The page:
Napier’s Art Deco Architecture; Napier – Four Stars.

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Napier was pretty much entirely destroyed by a 1931 earthquake and resulting fire.  The Prison has lots of good examples of floors that shifted as a result.  The downtown was leveled and much of it was re-built in the Art Deco style of the 30’s.  The downtown architectural feels like you are in a movie set for a Great Gatsby remake.  It isn’t just one or two examples but dozens of buildings have these remarkable facades.  We didn’t do a specific tour but our AirBnB hosts drove us to the main buildings and over the four days we were there we discovered more and more of them.

Ram Lamb; Napier – Four Stars.

Places are wonderful, adventures divine, but it is often the people (and in this case the animals) that we meet that are the most memorable.  Brenden and Georgina were amazing hosts to us in Napier.  This was our first Air BnB stay during this trip and we desperately needed it.  Our place was a cabin right above their large home, just ten minutes by car out of Napier.  When we arrived tired and a bit car sick from the drive from Taupo (like driving to the Oregon coast from Grants Pass to Brookings), we were greeted warmly, shown this wonderful little cabin and then popped into their car for a tour around the area and a stop at their favorite cafe.  We saw several of sights on our to-do list before we had hardly unpacked.  The cabin had a supply of basic food; it had plenty of space, a clothes washer and two bedrooms.  Sheer bliss.  And between their home and our cabin lives Ram Lamb, their pet who thinks he is human and talks to you.  So every morning as I enjoyed the coffee from the coffee press, Ram Lamb would occasionally look over and bleet, as if to say, “welcome” or “why am I still tied to this damn post.”  We continue to be thankful and feel blessed for the kindness of strangers and friendships made along the way.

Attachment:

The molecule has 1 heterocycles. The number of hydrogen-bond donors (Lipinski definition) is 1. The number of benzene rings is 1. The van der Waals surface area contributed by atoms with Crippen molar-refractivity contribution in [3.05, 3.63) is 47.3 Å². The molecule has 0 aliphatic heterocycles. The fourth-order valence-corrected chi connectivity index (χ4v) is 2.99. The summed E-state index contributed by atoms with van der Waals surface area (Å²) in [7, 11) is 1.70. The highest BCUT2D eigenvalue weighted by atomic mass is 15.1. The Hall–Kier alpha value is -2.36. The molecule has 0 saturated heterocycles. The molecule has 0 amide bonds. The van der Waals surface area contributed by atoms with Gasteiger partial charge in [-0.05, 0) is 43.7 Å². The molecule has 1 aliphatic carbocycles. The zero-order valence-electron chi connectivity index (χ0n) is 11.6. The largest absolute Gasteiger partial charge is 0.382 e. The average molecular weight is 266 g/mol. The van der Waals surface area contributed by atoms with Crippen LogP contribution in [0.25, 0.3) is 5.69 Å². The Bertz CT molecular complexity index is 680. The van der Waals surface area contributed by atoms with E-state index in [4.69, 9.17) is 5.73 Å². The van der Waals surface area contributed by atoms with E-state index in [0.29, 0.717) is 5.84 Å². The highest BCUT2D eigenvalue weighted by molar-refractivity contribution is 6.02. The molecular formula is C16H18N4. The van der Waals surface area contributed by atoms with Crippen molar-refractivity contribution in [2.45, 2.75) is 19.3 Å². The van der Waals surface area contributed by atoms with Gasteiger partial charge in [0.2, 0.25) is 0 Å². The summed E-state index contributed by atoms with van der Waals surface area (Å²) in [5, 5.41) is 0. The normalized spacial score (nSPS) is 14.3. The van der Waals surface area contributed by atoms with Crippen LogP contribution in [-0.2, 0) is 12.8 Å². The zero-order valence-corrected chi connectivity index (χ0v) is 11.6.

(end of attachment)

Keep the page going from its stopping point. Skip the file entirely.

And Now…Finally…

That we have reached the end of this painfully long post, thank you to all of you who are following along with us on this strange but wonderful journey. New Zealand, in our final accounting, is a place that we have quickly grown to love.  There is no doubt it will be a place to which we will return someday.  The Harpers.